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April 28
Pakistan's wetter weather linked to global warming
April 18
Travels in Geology: 100 years after San Francisco quake
April 12
Funding Great Lakes restoration
March 31
Earthquake jostles Iran
March 24
Closing in on Mars


Go to Geotimes' Web Extras Archive for past online news coverage.


Read more Travels in Geology in the Geotimes' archive.



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Geotimes Poll

Do you think the mining industry has cleaned up its environmental practices in recent years?

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features


A New Look at Mining and the Environment: Finding Common Ground
U.S. mining industry and environmental groups are in a standoff that is historically rooted, but not necessarily unbridgeable, as is evident from other countries.
Frank T. Manheim

Plus! Minerals consumption soars

The Rush to Uncover Gold's Origins Print Exclusive
Geologists are hotly debating the genesis of 25 percent of the world's annual gold output.
John Muntean

Diamonds Bedazzle Canadian North Print Exclusive
Canada is the sixth largest diamond producer in the world, and is getting a boost with new tools to navigate the region's unique climate and geology.
Kathryn Hansen


Visit the Geotimes archives to search for past stories.

news.html News Notes
Feeling the heat wave
Tiny fossils go 3-D
Faith-based carbon credits systems
Tiny T. rex cousin
Minerals cut again
Deep sediments, strong quakes
Fossil bites into mammal stereotypes
Undersea methane not to blame
Tibetan plateau timing


Geophenomena Print Exclusive
Italy's hidden hazard
Philippines village buried

Energy & Resources Print Exclusive
Royalties flushed
Mineral Resource of the Month: Mercury

Trends & Innovations Print Exclusive
Trying out Prehistoric Tools
Experimental archaeology seeks to understand how ancient people forged and used tools, weapons and other objects.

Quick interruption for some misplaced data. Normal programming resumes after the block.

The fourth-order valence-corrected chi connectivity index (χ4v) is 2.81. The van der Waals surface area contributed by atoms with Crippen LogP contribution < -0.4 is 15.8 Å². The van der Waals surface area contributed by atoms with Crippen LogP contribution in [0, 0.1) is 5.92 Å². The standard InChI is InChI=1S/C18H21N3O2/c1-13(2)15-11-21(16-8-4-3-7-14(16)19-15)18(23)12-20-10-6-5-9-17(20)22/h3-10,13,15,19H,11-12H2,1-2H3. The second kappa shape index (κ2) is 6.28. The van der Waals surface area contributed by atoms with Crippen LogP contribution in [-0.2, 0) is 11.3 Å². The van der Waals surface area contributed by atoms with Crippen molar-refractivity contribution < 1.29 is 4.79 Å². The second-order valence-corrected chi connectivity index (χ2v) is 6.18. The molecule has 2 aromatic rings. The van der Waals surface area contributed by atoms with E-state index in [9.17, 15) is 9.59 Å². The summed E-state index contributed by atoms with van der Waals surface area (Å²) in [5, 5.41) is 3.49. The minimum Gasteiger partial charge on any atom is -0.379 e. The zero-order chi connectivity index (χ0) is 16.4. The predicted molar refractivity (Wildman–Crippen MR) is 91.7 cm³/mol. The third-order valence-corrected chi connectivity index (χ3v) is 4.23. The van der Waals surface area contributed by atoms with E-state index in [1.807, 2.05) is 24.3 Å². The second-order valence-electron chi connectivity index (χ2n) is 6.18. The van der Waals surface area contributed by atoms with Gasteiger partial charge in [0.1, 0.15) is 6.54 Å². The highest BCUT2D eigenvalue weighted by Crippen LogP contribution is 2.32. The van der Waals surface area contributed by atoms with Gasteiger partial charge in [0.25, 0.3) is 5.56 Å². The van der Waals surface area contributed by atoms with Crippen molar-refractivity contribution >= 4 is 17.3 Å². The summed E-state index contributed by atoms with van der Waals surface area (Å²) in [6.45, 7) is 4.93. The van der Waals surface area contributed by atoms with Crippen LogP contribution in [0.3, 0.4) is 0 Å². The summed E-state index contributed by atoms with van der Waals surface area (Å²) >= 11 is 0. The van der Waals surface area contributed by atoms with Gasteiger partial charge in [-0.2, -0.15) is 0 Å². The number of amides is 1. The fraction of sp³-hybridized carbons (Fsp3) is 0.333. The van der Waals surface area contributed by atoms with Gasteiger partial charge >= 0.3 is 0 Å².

Megan Sever


Education & Outreach
Need a Job? Coal Workers Wanted
With academic mining programs disappearing and a wave of retirements, the demand for coal workers is rising.
Naomi Lubick

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Digging Into Coal Mining Safety
The United States is looking at the safety of underground coal mines in light of several high-profile mining accidents earlier this year, but any evaluation of the current state of the industry needs to delve below the headlines.
Robert Ferriter

Political Scene
Energy Efforts on Tap
Months after passage of the energy bill, lawmakers are still ironing out short- and long-term goals to reduce U.S. dependence on foreign oil and gas.
Margaret Anne Baker

Geologic Column
Oink If You Love Coal

Pigs eat coal - it's true, just ask around.
Edward R. Landa

departments Profiles
Ann Carpenter: Searching for gold

Check out this month's Energy Notes!

Geomedia
Wikipedia v. Britannica: Reader beware
Books: Amazing ice: A review of Ice: The Nature, the History and the Uses of an Astonishing Substance
On the Web: Podcast powwow

Benchmarks
April 18, 1906: The Great Earthquake Destroys San Francisco
A magnitude-7.8 earthquake strikes San Francisco, Calif., sparking fires that engulf the city.

Table of Contents
Where on Earth?
Calendar
cover ON THE COVER
At the height of its production in the early 20th century, the Kelly Mine near Socorro, N.M., shown here in 1995, was well-known for producing a green-blue zinc carbonate mineral called smithsonite. But now, it stands largely abandoned and as a symbol of the mining days of old. Today, new technologies and policies, as well as scientific progress, are shaping a different view of mining. Photo is courtesy of Christopher M. Keane.
announcing Coming Soon...
Later this month:
Geologic Column: Oink If You Love Coal; Education & Outreach: Need a Job? Coal Workers Wanted
Next month: Water Quality


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